The war of words between Cablevision and Disney/ABC over whether WABC-TV will broadcast past 12:01 AM Sunday or force viewers to miss the Academy Awards heated up today. Now, usually, these retrans impasses solve themselves at the 11th hour. But the clock is ticking down, people:
BETHPAGE, NY, March 5, 2010 – Cablevision Systems Corporation today continued to urge ABC Disney to listen to government officials and consumers and not pull the plug on WABC at midnight on Saturday, March 6, 2010 while the negotiations continue. Cablevision has announced that it will leave the WABC Channel position open and available and that the switch is in Disney President and CEO Bob Iger’s hands.
Charles Schueler, Cablevision’s executive vice president of communications, said:
“There is one man who is going to decide whether New York gets to see the Oscars, and that’s Disney President and CEO Bob Iger. Cablevision already pays Disney more than $200 million a year and now they are demanding $40 million more. We call on Bob Iger to stop holding his own viewers hostage, end his threats to pull the plug on ABC at midnight and instead work with us to reach a fair agreement. The switch is in Bob Iger’s hands.”
Cablevision customers should urge ABC Disney not to pull their programming by calling 1-877-NO-TV-TAX, visiting http://www.cablevision.com/abc or joining its Facebook group “Cablevision Viewers Say: No New Fees, ABC!”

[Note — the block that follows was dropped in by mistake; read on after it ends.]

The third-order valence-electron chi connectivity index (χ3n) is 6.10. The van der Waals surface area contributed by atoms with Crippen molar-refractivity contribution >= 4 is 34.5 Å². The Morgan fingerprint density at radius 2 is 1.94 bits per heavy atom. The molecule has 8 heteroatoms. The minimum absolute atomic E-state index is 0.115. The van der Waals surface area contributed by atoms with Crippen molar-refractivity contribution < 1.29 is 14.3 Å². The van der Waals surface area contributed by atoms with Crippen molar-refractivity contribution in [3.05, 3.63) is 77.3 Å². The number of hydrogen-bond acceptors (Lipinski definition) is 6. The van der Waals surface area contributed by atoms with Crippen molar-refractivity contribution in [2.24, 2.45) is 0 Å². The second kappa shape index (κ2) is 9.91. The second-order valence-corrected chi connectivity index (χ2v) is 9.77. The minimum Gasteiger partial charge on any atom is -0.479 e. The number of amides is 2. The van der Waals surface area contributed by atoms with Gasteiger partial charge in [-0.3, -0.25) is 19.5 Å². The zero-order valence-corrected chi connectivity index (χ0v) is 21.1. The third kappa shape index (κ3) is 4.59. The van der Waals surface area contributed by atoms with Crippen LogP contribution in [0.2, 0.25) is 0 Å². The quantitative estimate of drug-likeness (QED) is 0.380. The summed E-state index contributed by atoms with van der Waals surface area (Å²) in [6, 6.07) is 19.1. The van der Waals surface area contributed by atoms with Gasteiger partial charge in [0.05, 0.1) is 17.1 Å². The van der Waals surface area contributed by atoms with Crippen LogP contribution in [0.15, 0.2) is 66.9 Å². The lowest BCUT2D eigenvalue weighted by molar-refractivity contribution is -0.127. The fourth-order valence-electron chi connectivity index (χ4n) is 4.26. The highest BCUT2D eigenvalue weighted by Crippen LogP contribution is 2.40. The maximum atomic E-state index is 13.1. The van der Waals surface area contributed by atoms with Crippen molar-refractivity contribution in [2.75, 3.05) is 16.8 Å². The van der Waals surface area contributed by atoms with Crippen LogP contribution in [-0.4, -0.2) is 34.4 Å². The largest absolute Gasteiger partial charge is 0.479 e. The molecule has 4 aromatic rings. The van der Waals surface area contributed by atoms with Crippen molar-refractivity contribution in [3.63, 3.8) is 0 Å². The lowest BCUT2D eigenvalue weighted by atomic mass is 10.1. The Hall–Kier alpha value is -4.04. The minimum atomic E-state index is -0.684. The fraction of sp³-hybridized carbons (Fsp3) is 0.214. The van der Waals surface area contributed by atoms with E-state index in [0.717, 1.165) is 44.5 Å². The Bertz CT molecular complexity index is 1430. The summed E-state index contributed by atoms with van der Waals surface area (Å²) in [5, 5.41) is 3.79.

Here’s the latest WABC-TV statement:
In response to Cablevision’s ongoing campaign to mislead their consumers rather than focusing on reaching a fair agreement with ABC7 for retransmission consent, Rebecca S. Campbell, president and general manager, WABC-TV, has released the following statement:
“It’s time for Cablevision to stop spinning this issue and get serious about doing right by their customers. The fact is that, over and over again, Cablevision picks fights with programmers, and it is Cablevision subscribers who suffer the loss. The inconvenient truth about Cablevision is that it pockets hundreds of millions of dollars in subscriber fees each year by carrying ABC7. Dropping our station would be the latest insult. Their customers should know they have choices: They can switch service now and take their business to a provider that values them and isn’t threatening them with the loss of programming every few months, or get us free-over-the-air.”
ABC7 urges concerned Cablevision concerned viewers to customers tell Cablevision “Lose my Shows, Lose my Business” by calling 1-877-990-ABC7 or visiting http://www.saveABC7.com.
Cablevision claims they want to resolve this issue and not subject their customers to the loss of ABC7. However all of their offers have been designed to be rejected. For two years WABC has been working in good faith to try and reach an agreement that acknowledges the station’s value financially and as a key resource to the community. This is value Cablevision already charges their customers up to $18 each month for access to. It is value they further recognize in their own channels such as Sundance, for which they charge other cable and satellite operators to carry. It is patently unfair and unsustainable for Cablevision to pay fees to less popular channels and to pay fees to its own channels, while refusing to pay reasonable value to the most watched and most community-involved channel in New York.